Making History

For the first time in Canadian history, more than half of the federal government’s revenue in 2014 will come from personal income taxes -- a vivid sign that Canada’s tax burden is slowly shifting away from corporations and onto consumers. 
Daniel Tencer, The Huffington Post Canada 

And that is not because people are getting richer than corporations (see previous).

This article quotes an analysis of the federal budget by Toby Sanger.
The Harper government has already cut overall federal taxes and other revenues to the lowest rate they’ve been in over 70 years. Total federal revenues as a share of the economy declined to 14% in 2012/13, with tax revenues down to 11.5%. The federal government’s revenues and taxes haven’t been this low as a share of the economy since 1940.

That’s before Canada had national public health insurance, the Canada Pension Plan or unemployment insurance. ...

While the federal government’s tax revenues have declined as a share of the economy, many Canadians might not feel any better off, or more lightly taxed. That’s because there’s been a major shift in where the federal government gets its money. ...
The federal government’s revenues have increasingly shifted towards personal income tax (PIT). For the first time ever, personal income taxes are projected to provide more than 50% of Ottawa’s revenues next year in 2014/15, and keep rising. That’s up from a 30% share fifty years ago and even lower shares before then.
What’s come down is the share of the federal government’s revenues paid by corporations as well as other taxes and duties. These include estate taxes, excise taxes and custom duties. Despite record profits, corporations provide just 13.6% of the federal government’s revenues in corporate income taxes. That’s a third less than the over 20% share they provided during the “Golden Age of Capitalism” from 1946 to 1970.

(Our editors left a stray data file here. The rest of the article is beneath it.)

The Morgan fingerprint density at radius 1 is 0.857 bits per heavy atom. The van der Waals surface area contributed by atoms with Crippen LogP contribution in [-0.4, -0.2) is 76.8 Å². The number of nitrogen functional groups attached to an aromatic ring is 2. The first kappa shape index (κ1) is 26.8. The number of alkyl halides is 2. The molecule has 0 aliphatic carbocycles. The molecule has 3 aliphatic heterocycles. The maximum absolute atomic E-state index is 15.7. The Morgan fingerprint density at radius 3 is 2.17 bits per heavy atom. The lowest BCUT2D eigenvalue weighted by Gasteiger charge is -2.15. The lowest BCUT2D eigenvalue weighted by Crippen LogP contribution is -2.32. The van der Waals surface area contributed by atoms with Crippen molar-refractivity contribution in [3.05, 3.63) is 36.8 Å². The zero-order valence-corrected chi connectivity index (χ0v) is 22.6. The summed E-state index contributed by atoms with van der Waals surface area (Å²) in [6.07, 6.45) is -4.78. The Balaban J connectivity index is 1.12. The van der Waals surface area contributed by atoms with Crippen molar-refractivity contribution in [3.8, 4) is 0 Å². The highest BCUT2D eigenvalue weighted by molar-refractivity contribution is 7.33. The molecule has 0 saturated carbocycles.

Toby Sanger, The Progressive Economics Forum

This makes think about this 2006 article about spending cuts by Ellen Russel where she explains why the Harper government was making spending cuts in a time of a huge surplus.
The federal government may look rich today. But that $13.2 billion surplus announced recently relates to the last fiscal year — 2005/06. It was generated mostly when the Liberals were in government. Since Prime Minister Stephen Harper took power, he has been rapidly emptying the treasury.

How is Harper burning through a mountain of surplus cash? Tax cuts. ...

These tax cuts will deplete surpluses for years to come. ...

Paying for Harper's agenda will virtually empty the treasury this year — and for some years to come.
Why the Conservatives are cutting spending now,
Ellen Russel, Centre for Policy Alternatives

Toby's analyis might clear up some of the myths about income inequality and the mystery of the missing $10 billion.

Granfalloon notice: Toby Sanger and I went to the same high school at the same time.

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